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Gerald Cochran, PhD; 1 Craig Field, PhD; 2 Michael Forman, MD; Carlos V.R. Brown, MD 4 University of Pittsburgh; 1 University of Texas, El Paso; 2 Baylor.

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Presentation on theme: "Gerald Cochran, PhD; 1 Craig Field, PhD; 2 Michael Forman, MD; Carlos V.R. Brown, MD 4 University of Pittsburgh; 1 University of Texas, El Paso; 2 Baylor."— Presentation transcript:

1 Gerald Cochran, PhD; 1 Craig Field, PhD; 2 Michael Forman, MD; Carlos V.R. Brown, MD 4 University of Pittsburgh; 1 University of Texas, El Paso; 2 Baylor University Medical Center; 3 University Medical Center at Brackenridge 4 EFFECTS OF BRIEF INTERVENTION ON SUBCLASSES OF INJURED PATIENTS WHO DRINK AT RISK LEVELS

2 Background  Screening and brief intervention for injured patients has been shown to be somewhat consistent in its effectiveness It is not clear from current literature which patients are most responsive  Our recent exploratory research with latent class analysis (LCA) and injured Pts who received SBI 2 separate but similar Level-1 trauma center RCTs We found 5 consistent classes Those who reported the greatest improvements: ○ Alcohol-related “accidents” and injuries to self and others ○ Multiple injury-related risks and consequences of alcohol use ○ Limitations of these studies: only experimental groups were analyzed

3 Current study  Purpose of the current study: Identify if subgroups immerge from both Tx and CG Examine differential intervention effects among subgroups

4 Methods  Secondary analysis of data from a multisite RCT in Texas Two Level-1 trauma centers  Participants Adults with at-risk alcohol (AUDIT-C) use or drinking within 6 hours of injury  Interventions: Brief advice, brief MI, brief MI + follow up phone call  Assessments Baseline, 3-, 6, and 12-months

5 Methods  Variables Measurement model (1) Having driven a motor vehicle after having three or more drinksDichotomous (2) Having taken foolish risks while drinkingDichotomous (3) Having gotten into a physical fight while drinkingDichotomous (4) Having been arrested for driving under the influence of alcoholDichotomous (5) Having had trouble with the law (other than driving while intoxicated) because of drinkingDichotomous (6) Having had an accident while drinking or intoxicatedDichotomous (7) Having been physically hurt, injured, or burned while drinking or intoxicatedDichotomous (8) Having injured someone else while drinking or intoxicatedDichotomous Mixed model outcomes (1) Average standard drinks consumed per weekContinuous (2) Percent days abstinentContinuous (3) Percent days heavy drinkingContinuous (4) Maximum number of drinks consumed on one occasionContinuous Mixed model predictors and controls (1) TimeDummy coded categorical (2) InterventionDummy coded categorical (2) Time X interventionDummy coded categorical Controls: site, baseline individual alcohol use severity (AUDIT-C), drinking at the time of the current injury, previous injury treatment, intention/unintentional current injury, race, gender, age, work status, and education level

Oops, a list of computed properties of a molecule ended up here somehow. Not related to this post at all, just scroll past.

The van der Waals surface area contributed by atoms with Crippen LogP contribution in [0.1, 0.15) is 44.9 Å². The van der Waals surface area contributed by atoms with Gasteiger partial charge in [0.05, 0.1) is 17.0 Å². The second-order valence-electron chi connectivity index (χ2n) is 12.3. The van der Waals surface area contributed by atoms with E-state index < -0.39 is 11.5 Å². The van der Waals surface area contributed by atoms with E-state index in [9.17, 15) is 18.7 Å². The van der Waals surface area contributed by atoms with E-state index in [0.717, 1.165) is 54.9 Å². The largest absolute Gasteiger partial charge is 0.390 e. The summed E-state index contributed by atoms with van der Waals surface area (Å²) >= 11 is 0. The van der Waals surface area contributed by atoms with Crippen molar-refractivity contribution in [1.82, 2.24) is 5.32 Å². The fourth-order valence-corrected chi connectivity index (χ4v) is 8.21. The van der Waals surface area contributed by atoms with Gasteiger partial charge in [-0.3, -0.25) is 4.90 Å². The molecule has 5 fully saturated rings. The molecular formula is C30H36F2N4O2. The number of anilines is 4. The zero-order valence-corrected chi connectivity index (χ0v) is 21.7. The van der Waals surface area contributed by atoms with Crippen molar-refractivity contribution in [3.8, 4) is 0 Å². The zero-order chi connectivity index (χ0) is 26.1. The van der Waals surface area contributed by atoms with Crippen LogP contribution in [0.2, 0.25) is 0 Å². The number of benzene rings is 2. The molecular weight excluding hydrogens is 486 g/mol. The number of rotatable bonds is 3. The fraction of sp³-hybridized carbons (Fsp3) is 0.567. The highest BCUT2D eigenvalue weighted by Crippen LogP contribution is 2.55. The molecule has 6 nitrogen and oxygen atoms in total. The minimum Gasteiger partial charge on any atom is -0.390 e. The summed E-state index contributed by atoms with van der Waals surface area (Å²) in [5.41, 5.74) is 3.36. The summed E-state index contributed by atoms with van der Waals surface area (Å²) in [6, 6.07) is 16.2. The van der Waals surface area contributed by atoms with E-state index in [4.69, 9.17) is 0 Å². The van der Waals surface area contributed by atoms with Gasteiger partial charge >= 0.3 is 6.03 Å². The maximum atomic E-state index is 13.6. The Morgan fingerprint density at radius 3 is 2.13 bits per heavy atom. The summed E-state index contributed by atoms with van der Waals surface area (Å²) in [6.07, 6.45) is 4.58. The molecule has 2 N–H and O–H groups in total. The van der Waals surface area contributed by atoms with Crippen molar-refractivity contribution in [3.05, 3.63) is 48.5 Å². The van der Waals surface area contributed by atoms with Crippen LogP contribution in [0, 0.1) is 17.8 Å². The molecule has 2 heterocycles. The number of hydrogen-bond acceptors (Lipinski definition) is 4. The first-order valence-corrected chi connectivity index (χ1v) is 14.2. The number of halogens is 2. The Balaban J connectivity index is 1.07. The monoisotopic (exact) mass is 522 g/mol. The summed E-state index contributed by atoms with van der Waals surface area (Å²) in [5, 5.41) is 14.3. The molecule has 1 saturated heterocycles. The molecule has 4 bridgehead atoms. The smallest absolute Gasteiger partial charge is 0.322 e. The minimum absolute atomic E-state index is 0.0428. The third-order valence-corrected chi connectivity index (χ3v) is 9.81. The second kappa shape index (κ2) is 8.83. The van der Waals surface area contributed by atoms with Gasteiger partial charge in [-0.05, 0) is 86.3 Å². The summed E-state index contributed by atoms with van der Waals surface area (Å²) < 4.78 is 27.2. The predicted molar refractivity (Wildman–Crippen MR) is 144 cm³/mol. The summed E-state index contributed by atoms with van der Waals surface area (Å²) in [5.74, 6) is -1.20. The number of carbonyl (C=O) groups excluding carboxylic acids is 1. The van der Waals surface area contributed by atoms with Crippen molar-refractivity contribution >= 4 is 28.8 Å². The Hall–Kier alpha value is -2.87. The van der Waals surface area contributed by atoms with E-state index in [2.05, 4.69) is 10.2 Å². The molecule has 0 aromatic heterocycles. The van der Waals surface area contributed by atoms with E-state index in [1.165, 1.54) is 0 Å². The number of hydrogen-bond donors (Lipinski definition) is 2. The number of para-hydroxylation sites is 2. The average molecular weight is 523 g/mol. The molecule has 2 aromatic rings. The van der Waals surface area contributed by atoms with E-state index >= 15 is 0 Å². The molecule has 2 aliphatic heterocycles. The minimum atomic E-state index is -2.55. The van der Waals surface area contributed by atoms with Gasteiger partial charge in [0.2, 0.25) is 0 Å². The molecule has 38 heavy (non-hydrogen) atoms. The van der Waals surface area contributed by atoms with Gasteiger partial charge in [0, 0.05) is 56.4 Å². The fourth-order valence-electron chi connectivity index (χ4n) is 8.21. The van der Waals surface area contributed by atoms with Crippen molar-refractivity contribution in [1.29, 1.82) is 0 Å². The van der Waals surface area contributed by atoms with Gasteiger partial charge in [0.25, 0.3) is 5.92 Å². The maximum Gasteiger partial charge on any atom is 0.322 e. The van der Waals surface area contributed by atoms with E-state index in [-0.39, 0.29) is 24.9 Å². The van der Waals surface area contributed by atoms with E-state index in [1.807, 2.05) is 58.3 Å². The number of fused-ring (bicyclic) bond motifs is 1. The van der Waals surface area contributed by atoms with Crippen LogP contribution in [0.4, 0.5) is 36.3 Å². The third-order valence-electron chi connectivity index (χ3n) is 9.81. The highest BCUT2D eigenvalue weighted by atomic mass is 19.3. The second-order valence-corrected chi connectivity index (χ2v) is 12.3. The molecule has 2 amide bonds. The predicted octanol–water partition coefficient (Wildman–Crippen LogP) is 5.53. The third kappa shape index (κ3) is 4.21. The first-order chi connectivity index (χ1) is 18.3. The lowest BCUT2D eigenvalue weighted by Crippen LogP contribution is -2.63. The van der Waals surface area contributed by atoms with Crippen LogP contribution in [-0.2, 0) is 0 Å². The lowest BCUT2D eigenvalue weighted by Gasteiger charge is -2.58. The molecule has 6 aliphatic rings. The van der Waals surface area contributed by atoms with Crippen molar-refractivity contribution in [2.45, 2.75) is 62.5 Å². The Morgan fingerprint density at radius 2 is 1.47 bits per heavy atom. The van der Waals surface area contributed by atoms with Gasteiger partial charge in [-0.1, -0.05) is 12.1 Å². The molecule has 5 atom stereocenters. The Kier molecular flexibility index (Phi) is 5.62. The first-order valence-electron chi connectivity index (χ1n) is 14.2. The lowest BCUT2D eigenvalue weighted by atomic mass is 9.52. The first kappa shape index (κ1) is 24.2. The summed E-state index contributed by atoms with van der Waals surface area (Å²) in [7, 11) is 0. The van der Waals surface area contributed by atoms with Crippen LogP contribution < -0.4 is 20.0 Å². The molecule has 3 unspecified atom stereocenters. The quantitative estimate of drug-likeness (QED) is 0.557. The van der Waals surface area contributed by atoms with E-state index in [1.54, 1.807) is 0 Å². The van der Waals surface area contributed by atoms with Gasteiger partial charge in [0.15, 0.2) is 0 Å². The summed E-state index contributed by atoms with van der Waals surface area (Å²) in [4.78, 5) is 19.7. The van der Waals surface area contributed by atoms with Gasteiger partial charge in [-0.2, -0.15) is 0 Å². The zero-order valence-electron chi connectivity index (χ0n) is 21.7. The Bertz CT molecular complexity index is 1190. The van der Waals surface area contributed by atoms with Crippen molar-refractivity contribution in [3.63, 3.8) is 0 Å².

6 Analyses  Classify analyze approach Measurement models ○ Latent class analysis, Mplus 6 ○ Increasing number of classes tested Mixed models ○ Classes based on posterior probabilities ○ Piecewise models ○ Person was modeled as the random effect; all other predictors were modeled as fixed effects ○ AR-1 covariance structure for repeated observations

7 Results Table #. Baseline characteristics of study participants (N=553) Variable% Male77.8 Age a 34.9 (12.5) Race White41.4 Black25.1 Hispanic28.4 Employed59.1 Education level ≥High school45.8 Previous injury treatment54.1 Current injury intentional26.0 Baseline alcohol severity and use a Audit C4.9 (3.2) Average drinks per week18.7 (31) Percent days abstinent66% (0.3) Percent days heavy drinking22% (0.27) Max consumed13.1 (10.6) a Mean and SD

8 Results Number of classes and fit indices # ClassesAICABICBLRTEntropy

9 Results  Conditional item probabilities of the five class solution

10 Results Average drinks per week Accidents and drinking/driving class VariablesBSEp(95% CI) BMI X Time 3 month ( ) 6 month ( ) 12 month ( ) BMIB X Time 3 month ( ) 6 month ( ) 12 month ( ) Multiple risk class BMI X Time 3 month ( ) 6 month ( ) 12 month ( ) BMIB X Time 3 month ( ) 6 month ( ) 12 month ( )

11 Results Percent days abstinent Accidents and drinking/driving class VariablesBSEp(95% CI) BMI X Time 3 month ( ) 6 month ( ) 12 month ( ) BMIB X Time 3 month ( ) 6 month ( ) 12 month ( ) Multiple risk class BMI X Time 3 month ( ) 6 month ( ) 12 month ( ) BMIB X Time 3 month ( ) 6 month ( ) 12 month ( )

12 Results Percent days heavy drinking Accidents and drinking/driving class VariablesBSEp(95% CI) BMI X Time 3 month ( ) 6 month ( ) 12 month ( ) BMIB X Time 3 month ( ) 6 month ( ) 12 month ( )

13 Results Max consumed Accidents and drinking/driving class VariablesBSEp(95% CI) BMI X Time 3 month ( ) 6 month ( ) 12 month ( ) BMIB X Time 3 month ( ) 6 month ( ) 12 month ( ) Multiple risk class BMI X Time 3 month ( ) 6 month ( ) 12 month ( ) BMIB X Time 3 month ( ) 6 month ( ) 12 month ( )

14 Results Max consumed Minimal risk class BMI X Time 3 month ( ) 6 month ( ) 12 month ( ) BMIB X Time 3 month ( ) 6 month ( ) 12 month ( )

15 Discussion  A five class solution best fit the data  Classes characterized by accidents and drinking/driving and multiple risks showed most improvement  These findings have possible implications for targeting service delivery or tailoring interventions Pts who respond most likely need brief MI + booster Drinking and driving and fighting and foolish risk classes responded least and may need additional or other treatments

16 Thank you


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